A fixed diaphragm 13 makes it possible to address to lens 12 an essentially homogeneous, parallel light beam 27 of circular section, which is focused to form light beam 4. That is, only that light 27 produced by the light source which is relatively unidirectional will not be blocked by fixed diaphragm 13.

In the variant embodiment 14 shown in FIG. 4, the lens 12 is permanently mounted on bench 6. In this embodiment, an additional circular diaphragm 15 is provided, mounted on carriage 7. Through the use of the drive means 8, the diaphragm 15 is displaced along bench 6 and, consequently, the dimensions of the spot formed by beam 4 on cornea are varied. For example, when the diaphragm 15 is positioned fairly near to the focal point 50 of the light beam 4, the entire light beam 4 is allowed to pass through the diaphragm 15 unobstructed and thus a light spot having the maximum radius, rm, is produced on the cornea 1. On the other hand, as the carriage 7, is moved to the left, towards the light source, the diaphragm will increasingly obscure the outer portions of the light beam 4, and thus a spot of decreasing radius will be produced.

Referring now to FIGS. 5 and 6, the principle according to which the apparatus of the present invention functions for the treatment of hypermetropia and aphakia is explained. In this case, it is known that such defects may be corrected surgically by eliminating a lamina 16 in the form of a meniscus which is thinner at the center than at its edges, so as locally to increase the curvature of the cornea.

The lamina 16 is again centered on the optical axis X--X of the eye and presents a thickness e which increases towards its periphery 17. Therefore, in the treatment of hypermetropia and aphakia, the lamina 16 of corneal material which must be removed in order to optimize the radius of curvature of the corneal surface has a maximum thickness em, at the periphery 17, and a minimum thickness eo at, or near, the optical axis X--X (i.e., where r=o).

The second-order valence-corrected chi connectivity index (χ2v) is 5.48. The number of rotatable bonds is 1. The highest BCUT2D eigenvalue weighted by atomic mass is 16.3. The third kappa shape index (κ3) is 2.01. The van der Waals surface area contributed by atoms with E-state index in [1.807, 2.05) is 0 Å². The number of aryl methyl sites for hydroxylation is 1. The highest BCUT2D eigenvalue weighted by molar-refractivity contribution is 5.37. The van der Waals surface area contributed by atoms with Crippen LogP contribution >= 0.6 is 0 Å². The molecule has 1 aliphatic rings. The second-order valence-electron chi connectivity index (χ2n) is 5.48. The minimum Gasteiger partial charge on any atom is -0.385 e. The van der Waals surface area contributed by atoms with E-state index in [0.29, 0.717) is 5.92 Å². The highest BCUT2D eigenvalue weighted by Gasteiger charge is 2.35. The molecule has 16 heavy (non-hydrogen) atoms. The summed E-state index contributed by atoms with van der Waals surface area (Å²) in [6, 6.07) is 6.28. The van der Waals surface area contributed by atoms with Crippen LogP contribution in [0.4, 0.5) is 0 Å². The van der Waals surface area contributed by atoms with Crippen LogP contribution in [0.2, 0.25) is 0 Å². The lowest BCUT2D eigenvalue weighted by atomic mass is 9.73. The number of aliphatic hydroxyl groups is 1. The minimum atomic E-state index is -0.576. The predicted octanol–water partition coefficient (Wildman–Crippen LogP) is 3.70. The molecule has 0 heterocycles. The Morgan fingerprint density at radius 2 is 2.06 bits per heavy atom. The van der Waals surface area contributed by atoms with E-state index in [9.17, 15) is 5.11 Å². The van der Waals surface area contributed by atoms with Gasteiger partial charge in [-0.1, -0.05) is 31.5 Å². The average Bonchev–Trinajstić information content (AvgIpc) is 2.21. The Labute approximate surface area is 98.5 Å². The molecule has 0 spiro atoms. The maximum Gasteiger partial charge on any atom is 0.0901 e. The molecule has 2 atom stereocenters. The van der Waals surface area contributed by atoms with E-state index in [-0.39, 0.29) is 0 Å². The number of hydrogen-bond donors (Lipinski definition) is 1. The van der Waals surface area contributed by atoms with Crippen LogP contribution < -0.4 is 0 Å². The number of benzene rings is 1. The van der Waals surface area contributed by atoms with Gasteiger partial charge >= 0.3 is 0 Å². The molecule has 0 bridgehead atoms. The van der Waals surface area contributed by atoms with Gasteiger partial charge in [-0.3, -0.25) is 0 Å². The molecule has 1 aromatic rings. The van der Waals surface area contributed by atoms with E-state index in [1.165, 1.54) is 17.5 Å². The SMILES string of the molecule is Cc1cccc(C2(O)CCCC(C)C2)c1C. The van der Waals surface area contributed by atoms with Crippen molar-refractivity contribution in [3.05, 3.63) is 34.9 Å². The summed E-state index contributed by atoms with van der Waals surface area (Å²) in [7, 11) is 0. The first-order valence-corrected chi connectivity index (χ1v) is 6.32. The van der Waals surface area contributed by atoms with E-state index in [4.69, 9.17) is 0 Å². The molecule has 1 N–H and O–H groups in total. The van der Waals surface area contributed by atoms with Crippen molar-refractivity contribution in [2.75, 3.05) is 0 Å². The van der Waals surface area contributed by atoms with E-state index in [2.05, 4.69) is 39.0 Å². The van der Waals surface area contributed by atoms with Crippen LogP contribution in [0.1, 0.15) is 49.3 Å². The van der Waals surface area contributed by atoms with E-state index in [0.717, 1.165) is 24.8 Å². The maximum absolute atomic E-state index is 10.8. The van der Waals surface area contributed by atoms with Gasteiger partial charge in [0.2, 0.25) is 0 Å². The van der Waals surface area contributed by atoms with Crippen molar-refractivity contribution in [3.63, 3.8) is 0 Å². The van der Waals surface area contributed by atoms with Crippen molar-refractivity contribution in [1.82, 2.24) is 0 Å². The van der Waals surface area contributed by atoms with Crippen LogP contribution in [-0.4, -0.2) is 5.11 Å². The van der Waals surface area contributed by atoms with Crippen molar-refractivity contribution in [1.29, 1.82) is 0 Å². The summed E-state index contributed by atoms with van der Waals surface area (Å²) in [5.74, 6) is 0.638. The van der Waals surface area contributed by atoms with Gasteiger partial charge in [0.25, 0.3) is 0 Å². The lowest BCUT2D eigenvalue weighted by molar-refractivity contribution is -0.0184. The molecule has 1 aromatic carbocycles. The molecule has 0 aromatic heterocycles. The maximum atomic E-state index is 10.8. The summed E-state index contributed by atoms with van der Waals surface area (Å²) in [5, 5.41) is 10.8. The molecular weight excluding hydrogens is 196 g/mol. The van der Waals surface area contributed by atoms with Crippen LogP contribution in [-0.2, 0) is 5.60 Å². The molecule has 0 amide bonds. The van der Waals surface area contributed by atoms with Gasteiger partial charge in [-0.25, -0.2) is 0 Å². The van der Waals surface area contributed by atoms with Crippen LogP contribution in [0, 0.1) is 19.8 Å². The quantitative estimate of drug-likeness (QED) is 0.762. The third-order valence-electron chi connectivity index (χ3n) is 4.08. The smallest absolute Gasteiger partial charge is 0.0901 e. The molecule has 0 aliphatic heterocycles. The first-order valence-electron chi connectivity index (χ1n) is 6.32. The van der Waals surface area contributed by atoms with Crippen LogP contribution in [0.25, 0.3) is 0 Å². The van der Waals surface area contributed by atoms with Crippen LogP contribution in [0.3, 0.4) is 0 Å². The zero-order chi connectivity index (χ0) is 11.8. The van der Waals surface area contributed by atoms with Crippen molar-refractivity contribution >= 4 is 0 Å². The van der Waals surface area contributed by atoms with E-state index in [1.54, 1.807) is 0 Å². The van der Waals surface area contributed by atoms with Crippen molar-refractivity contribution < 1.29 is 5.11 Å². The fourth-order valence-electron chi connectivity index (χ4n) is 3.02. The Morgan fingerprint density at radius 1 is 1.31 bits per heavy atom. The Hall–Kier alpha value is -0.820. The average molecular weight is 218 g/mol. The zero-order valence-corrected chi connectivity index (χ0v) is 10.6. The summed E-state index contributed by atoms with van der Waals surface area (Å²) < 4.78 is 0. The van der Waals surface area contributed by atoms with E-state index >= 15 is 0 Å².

By analogy with what has been described with reference to FIGS. 1 and 2, it will be readily understood that, with the aid of the light beam 4 and means for forming an annular spot of darkened area 51 on the cornea 1, as will be more fully discussed hereinafter with reference to FIGS. 7 and 8, ablation of the lamina 16 may be effected by varying the inner radius of said spot 51 as a function of time, in order to ablate a lamina 16 of appropriate dimensions.

In this case, contrary to what was mentioned for the treatment of myopia, the duration of exposure to the beam 4 will increase as one moves away from the optical axis X--X, i.e., as the length of the radius, r, increases.

To carry out the process illustrated in FIGS. 5 and 6, one or the other of the devices 18 and 19 of FIGS. 7 or 8 may be used.